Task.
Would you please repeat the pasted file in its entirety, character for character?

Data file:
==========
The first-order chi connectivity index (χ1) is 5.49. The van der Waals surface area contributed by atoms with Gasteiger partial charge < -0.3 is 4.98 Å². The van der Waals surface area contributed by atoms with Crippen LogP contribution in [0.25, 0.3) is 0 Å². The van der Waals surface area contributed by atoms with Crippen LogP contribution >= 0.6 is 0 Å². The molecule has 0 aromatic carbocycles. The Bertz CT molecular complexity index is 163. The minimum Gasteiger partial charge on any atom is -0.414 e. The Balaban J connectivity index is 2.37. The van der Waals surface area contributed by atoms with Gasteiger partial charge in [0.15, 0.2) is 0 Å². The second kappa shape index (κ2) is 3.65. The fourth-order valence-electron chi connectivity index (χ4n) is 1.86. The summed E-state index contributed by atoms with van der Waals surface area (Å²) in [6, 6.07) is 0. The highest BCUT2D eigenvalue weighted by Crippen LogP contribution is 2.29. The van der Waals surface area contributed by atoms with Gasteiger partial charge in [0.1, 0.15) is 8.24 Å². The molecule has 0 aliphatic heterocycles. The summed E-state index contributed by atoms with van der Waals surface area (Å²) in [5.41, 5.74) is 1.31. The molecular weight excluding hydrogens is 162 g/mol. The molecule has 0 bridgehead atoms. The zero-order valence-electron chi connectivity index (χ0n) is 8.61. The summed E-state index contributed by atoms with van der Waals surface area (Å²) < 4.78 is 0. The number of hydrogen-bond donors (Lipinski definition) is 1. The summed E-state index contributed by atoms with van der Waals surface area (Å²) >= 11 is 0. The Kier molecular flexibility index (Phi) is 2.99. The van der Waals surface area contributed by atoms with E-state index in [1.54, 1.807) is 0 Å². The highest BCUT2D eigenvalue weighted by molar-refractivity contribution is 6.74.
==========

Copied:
The first-order chi connectivity index (χ1) is 5.49. The van der Waals surface area contributed by atoms with Gasteiger partial charge < -0.3 is 4.98 Å². The van der Waals surface area contributed by atoms with Crippen LogP contribution in [0.25, 0.3) is 0 Å². The van der Waals surface area contributed by atoms with Crippen LogP contribution >= 0.6 is 0 Å². The molecule has 0 aromatic carbocycles. The Bertz CT molecular complexity index is 163. The minimum Gasteiger partial charge on any atom is -0.414 e. The Balaban J connectivity index is 2.37. The van der Waals surface area contributed by atoms with Gasteiger partial charge in [0.15, 0.2) is 0 Å². The second kappa shape index (κ2) is 3.65. The fourth-order valence-electron chi connectivity index (χ4n) is 1.86. The summed E-state index contributed by atoms with van der Waals surface area (Å²) in [6, 6.07) is 0. The highest BCUT2D eigenvalue weighted by Crippen LogP contribution is 2.29. The van der Waals surface area contributed by atoms with Gasteiger partial charge in [0.1, 0.15) is 8.24 Å². The molecule has 0 aliphatic heterocycles. The summed E-state index contributed by atoms with van der Waals surface area (Å²) in [5.41, 5.74) is 1.31. The molecular weight excluding hydrogens is 162 g/mol. The molecule has 0 bridgehead atoms. The zero-order valence-electron chi connectivity index (χ0n) is 8.61. The summed E-state index contributed by atoms with van der Waals surface area (Å²) < 4.78 is 0. The number of hydrogen-bond donors (Lipinski definition) is 1. The summed E-state index contributed by atoms with van der Waals surface area (Å²) >= 11 is 0. The Kier molecular flexibility index (Phi) is 2.99. The van der Waals surface area contributed by atoms with E-state index in [1.54, 1.807) is 0 Å². The highest BCUT2D eigenvalue weighted by molar-refractivity contribution is 6.74.